The show Mythbusters recently did an episode themed on bugs. One of the segments was about a biker being killed by hitting a bug. The myth was based on death caused directly by the bug strike, not secondary factors such as injuries from the crash caused by the bug strike.
They used a 2011 Victoy Kingpin. The motorcycle was mated to a custom Motorvation Engineering Spyder sidecar so that they could set up a test dummy with a force detector mounted where the head would usually be.
Checking with a physician they were told that a force of 75 pounds directly on the cartilage of larynx could crush it, causing the rider to suffocate. So the question they had was, is there a bug that could generate that much force if the rider hit it going 85 mp? The Myth barely squeaked into the plausible category, requiring the largest member of an exotic species, not native to North America, to hit a tiny spot that is usually well protected.
OK, so the chances of meeting your demise by gigantic insectoid is comfortingly slim. But any biker can tell you that bugs can certainly get your attention. I classify their annoying characteristics into 3 major categories. Stingers, Splatterers, and Bangers.
Stingers usually have to wind up inside your clothing or helmet the do much damage. An angry bee or wasp buzzing around between your eyes and face plate can be a bit of a distraction. I know of one rider who ran off the road after such an encounter. Fortunately, he survived the incident with only a little swelling from the stings.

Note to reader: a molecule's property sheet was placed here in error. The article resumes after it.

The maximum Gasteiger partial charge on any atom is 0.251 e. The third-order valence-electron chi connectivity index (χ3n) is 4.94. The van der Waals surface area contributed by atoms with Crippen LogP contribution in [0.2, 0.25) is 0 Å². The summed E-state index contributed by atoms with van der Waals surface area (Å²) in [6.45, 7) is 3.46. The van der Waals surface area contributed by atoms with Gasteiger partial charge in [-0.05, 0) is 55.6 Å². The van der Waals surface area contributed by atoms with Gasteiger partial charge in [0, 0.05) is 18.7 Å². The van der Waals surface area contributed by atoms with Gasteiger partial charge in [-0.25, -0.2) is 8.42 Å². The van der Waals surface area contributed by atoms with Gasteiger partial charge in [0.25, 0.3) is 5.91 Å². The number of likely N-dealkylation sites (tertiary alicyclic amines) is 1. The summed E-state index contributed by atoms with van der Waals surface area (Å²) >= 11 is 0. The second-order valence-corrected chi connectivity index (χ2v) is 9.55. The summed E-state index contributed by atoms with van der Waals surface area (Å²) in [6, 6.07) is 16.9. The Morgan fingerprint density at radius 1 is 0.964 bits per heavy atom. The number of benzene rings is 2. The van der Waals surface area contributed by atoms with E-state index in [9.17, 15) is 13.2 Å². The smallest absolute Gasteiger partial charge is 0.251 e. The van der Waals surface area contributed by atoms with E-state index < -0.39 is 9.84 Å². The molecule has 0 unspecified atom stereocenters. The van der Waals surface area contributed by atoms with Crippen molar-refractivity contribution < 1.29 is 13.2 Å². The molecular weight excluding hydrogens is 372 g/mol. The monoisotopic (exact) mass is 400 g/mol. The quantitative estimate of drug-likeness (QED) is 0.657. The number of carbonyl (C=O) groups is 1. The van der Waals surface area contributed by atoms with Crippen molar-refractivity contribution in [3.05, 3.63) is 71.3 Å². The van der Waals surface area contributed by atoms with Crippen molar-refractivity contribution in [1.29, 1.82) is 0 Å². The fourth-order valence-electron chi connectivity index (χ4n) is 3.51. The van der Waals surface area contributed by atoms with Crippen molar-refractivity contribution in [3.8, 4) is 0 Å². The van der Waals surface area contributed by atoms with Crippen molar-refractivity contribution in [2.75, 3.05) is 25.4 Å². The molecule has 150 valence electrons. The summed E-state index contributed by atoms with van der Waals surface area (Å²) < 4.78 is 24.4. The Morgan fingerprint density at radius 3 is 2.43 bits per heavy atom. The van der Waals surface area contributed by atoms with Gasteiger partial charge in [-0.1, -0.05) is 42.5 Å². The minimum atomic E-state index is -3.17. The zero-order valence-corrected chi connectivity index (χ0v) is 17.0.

Bangers are hard shelled bugs large enough to cause pain with their mass. Bumblebees and June bugs come to mind. During the summer I wear a half shell helmet. I wear glasses and rarely use a face shield or goggles. I do have tall windshields on both of my bikes that give me protection. I’d imagine a Banger in the eye would cause problems. I’ve taken a few hits on the arms and legs that hurt pretty bad, but nothing that caused enough distraction to be a real danger.
Splatterers are those flying bags of goo surrounded by a bug body that make such a mess on your windshield. It’s hard to name a species based on the remains of an encounter, but they must be mainly some fat, soft-bodied bug capable of flight. As hard as the mess can be to clean up, I think some of then were sucking on a tube of Superglue right before they flew into my bike. The sun in front of you can turn a bug gut smeared windshield opaque. Try topping a hill and having your windshield go opaque a second after spotting the oncoming 18-wheeler. That’ll get the adrenaline going.
But if you’re going to ride a motorcycle, the bugs are a part of the experience. I’ve heard that a real biker can identify the species by the taste.
－ Guy Wheatley